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Old 03-05-2012, 06:57 PM   #206
Passed Driver's Ed
Drives: 2012 Candy White GTI - Sun & Nav
Join Date: Sep 2011
Location: Denver, CO
Posts: 7
Wow! I don't post very often, but this thread was very entertaining and I couldn't resist.

CL4 makes some valid points, the primary one being that if you keep your cars short-term, leasing is a very valid option. Another one is that lease terms are absolutely negotiable (particularly the "purchase" price).

However, I thought it started going south when he/she started puffing up his chest regarding his college degree, certification(s) and place of employment. I could be wrong, but that gives me the impression of a young professional, fresh into his/her career, giving much more weight to book smarts than is warranted. I applaud you on your education, degree and ability to land a job in a tough market, but it really gives you little advantage over anyone else on understanding leases (and many other financial matters).

And then there are the scenarios provided. I know where you're getting at conceptually, but the few errors really make a difference. The first one was already pointed out - you were essentially "double-counting" the monthly payment savings. I'm surprised the other one wasn't mentioned (unless I missed it) - in your original example that calculated lease payments of $323 (before tax), I think you ignored interest altogether. I believe you simply took the difference between your negotiated price and the stated residual, and divided by 36 months. I know you know there is interest on leases as well, so I'm sure it was an oversight, but certainly a lease with zero money factor is going to fare better compared to financing at 5%.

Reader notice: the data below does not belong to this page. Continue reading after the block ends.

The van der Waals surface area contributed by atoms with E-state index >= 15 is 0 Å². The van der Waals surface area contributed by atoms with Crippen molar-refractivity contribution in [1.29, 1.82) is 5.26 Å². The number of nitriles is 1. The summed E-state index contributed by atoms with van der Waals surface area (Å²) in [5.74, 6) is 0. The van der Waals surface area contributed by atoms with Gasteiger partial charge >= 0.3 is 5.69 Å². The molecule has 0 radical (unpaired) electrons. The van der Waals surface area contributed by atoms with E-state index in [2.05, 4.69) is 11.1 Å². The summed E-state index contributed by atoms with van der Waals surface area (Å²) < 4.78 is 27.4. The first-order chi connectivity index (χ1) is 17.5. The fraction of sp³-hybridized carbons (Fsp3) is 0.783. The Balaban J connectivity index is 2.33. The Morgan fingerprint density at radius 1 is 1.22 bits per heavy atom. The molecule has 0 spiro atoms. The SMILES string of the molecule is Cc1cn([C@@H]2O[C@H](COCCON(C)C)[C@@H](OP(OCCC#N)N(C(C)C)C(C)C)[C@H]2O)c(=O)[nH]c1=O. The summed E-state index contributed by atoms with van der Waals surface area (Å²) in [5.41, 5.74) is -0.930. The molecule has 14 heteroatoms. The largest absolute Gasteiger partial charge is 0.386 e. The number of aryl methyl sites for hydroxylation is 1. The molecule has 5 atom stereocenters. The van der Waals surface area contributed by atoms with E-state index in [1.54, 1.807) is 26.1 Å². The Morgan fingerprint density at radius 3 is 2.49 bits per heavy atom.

Leasing vehicles and purchasing vehicles both have their place, totally dependent on the buyer's intentions, financial situation, and countless other variables. Hopefully, the buyer is aware of all the terms in either scenario.
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